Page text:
sb.setCharAt(i, c.charValue());

    return sb.toString();

share|improve this answer

This is probably not the most efficient solution but it will do the trick and it works in all Android versions:

private static Map<Character, Character> MAP_NORM;
static { // Greek characters normalization
    MAP_NORM = new HashMap<Character, Character>();
    MAP_NORM.put('ά', 'α');
    MAP_NORM.put('έ', 'ε');
    MAP_NORM.put('ί', 'ι');
    MAP_NORM.put('ό', 'ο');
    MAP_NORM.put('ύ', 'υ');
    MAP_NORM.put('ή', 'η');
    MAP_NORM.put('ς', 'σ');
    MAP_NORM.put('ώ', 'ω');
    MAP_NORM.put('Ά', 'α');
    MAP_NORM.put('Έ', 'ε');
    MAP_NORM.put('Ί', 'ι');
    MAP_NORM.put('Ό', 'ο');
    MAP_NORM.put('Ύ', 'υ');
    MAP_NORM.put('Ή', 'η');
    MAP_NORM.put('Ώ', 'ω');

public static String removeAccents(String s) {
    if (s == null) {
        return null;
    StringBuilder sb = new StringBuilder(s);

    for(int i = 0; i < s.length(); i++) {
        Character c = MAP_NORM.get(sb.charAt(i));
        if(c != null) {
            sb.setCharAt(i, c.charValue());

    return sb.toString();
share|improve this answer

All accented chartacters are in the extended ASCII character code set, with decimal values greater than 127. So you could enumerate all the characters in a string and if the decimal character code value is greater than 127, map it back to your desired equivalent. There is no easy way to map accented characters back to the non-accented counterparts - you would have to keep some sort of map in memory to map the extended decimal codes back to the unaccented characters.

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While Guillaume's answer does work it strips all non-ASCII characters from the string. If you wish to preserve these try this code (where string is the string to simplify):

// Convert input string to decomposed Unicode (NFD) so that the
// diacritical marks used in many European scripts (such as the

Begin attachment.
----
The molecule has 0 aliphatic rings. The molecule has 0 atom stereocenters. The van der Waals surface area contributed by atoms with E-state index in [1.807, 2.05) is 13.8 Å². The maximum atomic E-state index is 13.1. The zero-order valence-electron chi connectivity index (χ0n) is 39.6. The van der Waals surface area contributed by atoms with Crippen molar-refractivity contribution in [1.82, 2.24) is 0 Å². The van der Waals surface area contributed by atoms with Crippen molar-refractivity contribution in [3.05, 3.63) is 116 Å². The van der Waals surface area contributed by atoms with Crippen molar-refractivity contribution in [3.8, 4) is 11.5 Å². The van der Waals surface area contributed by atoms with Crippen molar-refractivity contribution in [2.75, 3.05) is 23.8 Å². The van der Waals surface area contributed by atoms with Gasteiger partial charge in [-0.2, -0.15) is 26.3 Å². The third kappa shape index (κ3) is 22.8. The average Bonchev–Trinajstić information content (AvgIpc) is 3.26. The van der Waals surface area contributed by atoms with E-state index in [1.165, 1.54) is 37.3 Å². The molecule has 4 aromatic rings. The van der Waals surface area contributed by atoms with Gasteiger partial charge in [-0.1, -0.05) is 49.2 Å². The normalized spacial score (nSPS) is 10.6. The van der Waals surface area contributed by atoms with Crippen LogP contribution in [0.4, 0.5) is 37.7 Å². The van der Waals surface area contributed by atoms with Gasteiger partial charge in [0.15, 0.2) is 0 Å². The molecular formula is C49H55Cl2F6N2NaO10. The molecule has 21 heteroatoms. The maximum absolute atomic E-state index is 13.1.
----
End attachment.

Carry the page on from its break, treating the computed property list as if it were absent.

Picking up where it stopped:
// "C WITH CIRCUMFLEX" → ĉ) become separate characters.
// Also use compatibility decomposition (K) so that characters,
// that have the exact same meaning as one or more other
// characters (such as "㎏" → "kg" or "ヒ" → "ヒ"), match when
// comparing them.
string = Normalizer.normalize(string, Normalizer.Form.NFKD);

StringBuilder result = new StringBuilder();

int offset = 0, strLen = string.length();
while(offset < strLen) {
    int character = string.codePointAt(offset);
    offset += Character.charCount(character);

    // Only process characters that are not combining Unicode
    // characters. This way all the decomposed diacritical marks
    // (and some other not-that-important modifiers), that were
    // part of the original string or produced by the NFKD
    // normalizer above, disappear.
    switch(Character.getType(character)) {
        case Character.NON_SPACING_MARK:
        case Character.COMBINING_SPACING_MARK:
            // Some combining character found


// Since we stripped all combining Unicode characters in the
// previous while-loop there should be no combining character
// remaining in the string and the composed and decomposed
// versions of the string should be equivalent. This also means
// we do not need to convert the string back to composed Unicode
// before returning it.
return result.toString();
share|improve this answer
It loses uppercases – Orlando Leite Sep 9 '15 at 14:59
Of course it does. If you want to keep Upper-Cases use result.appendCodePoint(character); instead of result.appendCodePoint(Character.toLowerCase(character));. ;-) – alexander255 Sep 10 '15 at 17:35